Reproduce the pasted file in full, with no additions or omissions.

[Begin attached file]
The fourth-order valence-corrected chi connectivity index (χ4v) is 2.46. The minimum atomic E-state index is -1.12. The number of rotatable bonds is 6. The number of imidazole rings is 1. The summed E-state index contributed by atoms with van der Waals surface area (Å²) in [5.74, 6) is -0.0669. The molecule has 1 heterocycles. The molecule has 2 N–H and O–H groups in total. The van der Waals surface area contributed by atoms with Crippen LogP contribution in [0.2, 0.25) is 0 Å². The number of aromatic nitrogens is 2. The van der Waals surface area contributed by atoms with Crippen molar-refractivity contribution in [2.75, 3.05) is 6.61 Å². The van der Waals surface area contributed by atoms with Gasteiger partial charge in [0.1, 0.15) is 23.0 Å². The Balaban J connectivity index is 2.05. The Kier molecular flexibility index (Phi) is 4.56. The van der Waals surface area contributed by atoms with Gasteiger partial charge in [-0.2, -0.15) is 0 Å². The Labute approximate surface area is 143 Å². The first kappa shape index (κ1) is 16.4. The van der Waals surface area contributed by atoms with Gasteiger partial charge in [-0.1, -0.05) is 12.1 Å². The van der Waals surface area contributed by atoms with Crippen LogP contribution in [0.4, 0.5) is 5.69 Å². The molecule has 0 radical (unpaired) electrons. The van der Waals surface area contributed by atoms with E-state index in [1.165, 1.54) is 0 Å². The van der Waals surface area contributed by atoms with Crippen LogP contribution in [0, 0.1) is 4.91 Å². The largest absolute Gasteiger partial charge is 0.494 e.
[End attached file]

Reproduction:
The fourth-order valence-corrected chi connectivity index (χ4v) is 2.46. The minimum atomic E-state index is -1.12. The number of rotatable bonds is 6. The number of imidazole rings is 1. The summed E-state index contributed by atoms with van der Waals surface area (Å²) in [5.74, 6) is -0.0669. The molecule has 1 heterocycles. The molecule has 2 N–H and O–H groups in total. The van der Waals surface area contributed by atoms with Crippen LogP contribution in [0.2, 0.25) is 0 Å². The number of aromatic nitrogens is 2. The van der Waals surface area contributed by atoms with Crippen molar-refractivity contribution in [2.75, 3.05) is 6.61 Å². The van der Waals surface area contributed by atoms with Gasteiger partial charge in [0.1, 0.15) is 23.0 Å². The Balaban J connectivity index is 2.05. The Kier molecular flexibility index (Phi) is 4.56. The van der Waals surface area contributed by atoms with Gasteiger partial charge in [-0.2, -0.15) is 0 Å². The Labute approximate surface area is 143 Å². The first kappa shape index (κ1) is 16.4. The van der Waals surface area contributed by atoms with Gasteiger partial charge in [-0.1, -0.05) is 12.1 Å². The van der Waals surface area contributed by atoms with Crippen LogP contribution in [0.4, 0.5) is 5.69 Å². The molecule has 0 radical (unpaired) electrons. The van der Waals surface area contributed by atoms with E-state index in [1.165, 1.54) is 0 Å². The van der Waals surface area contributed by atoms with Crippen LogP contribution in [0, 0.1) is 4.91 Å². The largest absolute Gasteiger partial charge is 0.494 e.